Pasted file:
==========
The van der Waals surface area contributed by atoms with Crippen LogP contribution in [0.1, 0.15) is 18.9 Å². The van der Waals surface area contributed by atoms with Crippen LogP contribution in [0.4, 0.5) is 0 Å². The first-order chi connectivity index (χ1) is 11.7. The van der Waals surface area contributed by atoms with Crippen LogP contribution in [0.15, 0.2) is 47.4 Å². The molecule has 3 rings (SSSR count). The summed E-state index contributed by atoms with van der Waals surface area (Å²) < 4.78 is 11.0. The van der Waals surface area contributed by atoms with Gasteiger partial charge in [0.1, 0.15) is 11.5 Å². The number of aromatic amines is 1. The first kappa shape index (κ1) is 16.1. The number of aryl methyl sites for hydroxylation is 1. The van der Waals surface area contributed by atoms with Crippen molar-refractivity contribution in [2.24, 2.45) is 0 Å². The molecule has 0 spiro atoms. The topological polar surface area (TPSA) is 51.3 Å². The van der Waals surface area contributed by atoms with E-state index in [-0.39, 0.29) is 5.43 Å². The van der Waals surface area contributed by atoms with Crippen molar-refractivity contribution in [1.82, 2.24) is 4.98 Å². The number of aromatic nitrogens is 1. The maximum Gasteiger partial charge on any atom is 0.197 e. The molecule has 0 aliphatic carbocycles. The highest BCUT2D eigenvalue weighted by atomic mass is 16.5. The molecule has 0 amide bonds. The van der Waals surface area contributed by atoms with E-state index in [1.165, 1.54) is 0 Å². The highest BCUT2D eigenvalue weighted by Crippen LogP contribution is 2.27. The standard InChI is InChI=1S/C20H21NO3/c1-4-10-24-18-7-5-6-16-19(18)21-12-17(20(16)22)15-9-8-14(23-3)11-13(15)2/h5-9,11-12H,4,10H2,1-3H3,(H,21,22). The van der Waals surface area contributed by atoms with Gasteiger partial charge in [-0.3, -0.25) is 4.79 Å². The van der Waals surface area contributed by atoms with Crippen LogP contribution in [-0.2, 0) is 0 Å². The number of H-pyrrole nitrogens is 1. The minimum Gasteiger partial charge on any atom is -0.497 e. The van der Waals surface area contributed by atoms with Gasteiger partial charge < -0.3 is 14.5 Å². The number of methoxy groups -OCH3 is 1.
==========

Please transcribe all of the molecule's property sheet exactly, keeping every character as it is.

The van der Waals surface area contributed by atoms with Crippen LogP contribution in [0.1, 0.15) is 18.9 Å². The van der Waals surface area contributed by atoms with Crippen LogP contribution in [0.4, 0.5) is 0 Å². The first-order chi connectivity index (χ1) is 11.7. The van der Waals surface area contributed by atoms with Crippen LogP contribution in [0.15, 0.2) is 47.4 Å². The molecule has 3 rings (SSSR count). The summed E-state index contributed by atoms with van der Waals surface area (Å²) < 4.78 is 11.0. The van der Waals surface area contributed by atoms with Gasteiger partial charge in [0.1, 0.15) is 11.5 Å². The number of aromatic amines is 1. The first kappa shape index (κ1) is 16.1. The number of aryl methyl sites for hydroxylation is 1. The van der Waals surface area contributed by atoms with Crippen molar-refractivity contribution in [2.24, 2.45) is 0 Å². The molecule has 0 spiro atoms. The topological polar surface area (TPSA) is 51.3 Å². The van der Waals surface area contributed by atoms with E-state index in [-0.39, 0.29) is 5.43 Å². The van der Waals surface area contributed by atoms with Crippen molar-refractivity contribution in [1.82, 2.24) is 4.98 Å². The number of aromatic nitrogens is 1. The maximum Gasteiger partial charge on any atom is 0.197 e. The molecule has 0 aliphatic carbocycles. The highest BCUT2D eigenvalue weighted by atomic mass is 16.5. The molecule has 0 amide bonds. The van der Waals surface area contributed by atoms with E-state index in [1.165, 1.54) is 0 Å². The highest BCUT2D eigenvalue weighted by Crippen LogP contribution is 2.27. The standard InChI is InChI=1S/C20H21NO3/c1-4-10-24-18-7-5-6-16-19(18)21-12-17(20(16)22)15-9-8-14(23-3)11-13(15)2/h5-9,11-12H,4,10H2,1-3H3,(H,21,22). The van der Waals surface area contributed by atoms with Gasteiger partial charge in [-0.3, -0.25) is 4.79 Å². The van der Waals surface area contributed by atoms with Crippen LogP contribution in [-0.2, 0) is 0 Å². The number of H-pyrrole nitrogens is 1. The minimum Gasteiger partial charge on any atom is -0.497 e. The van der Waals surface area contributed by atoms with Gasteiger partial charge < -0.3 is 14.5 Å². The number of methoxy groups -OCH3 is 1.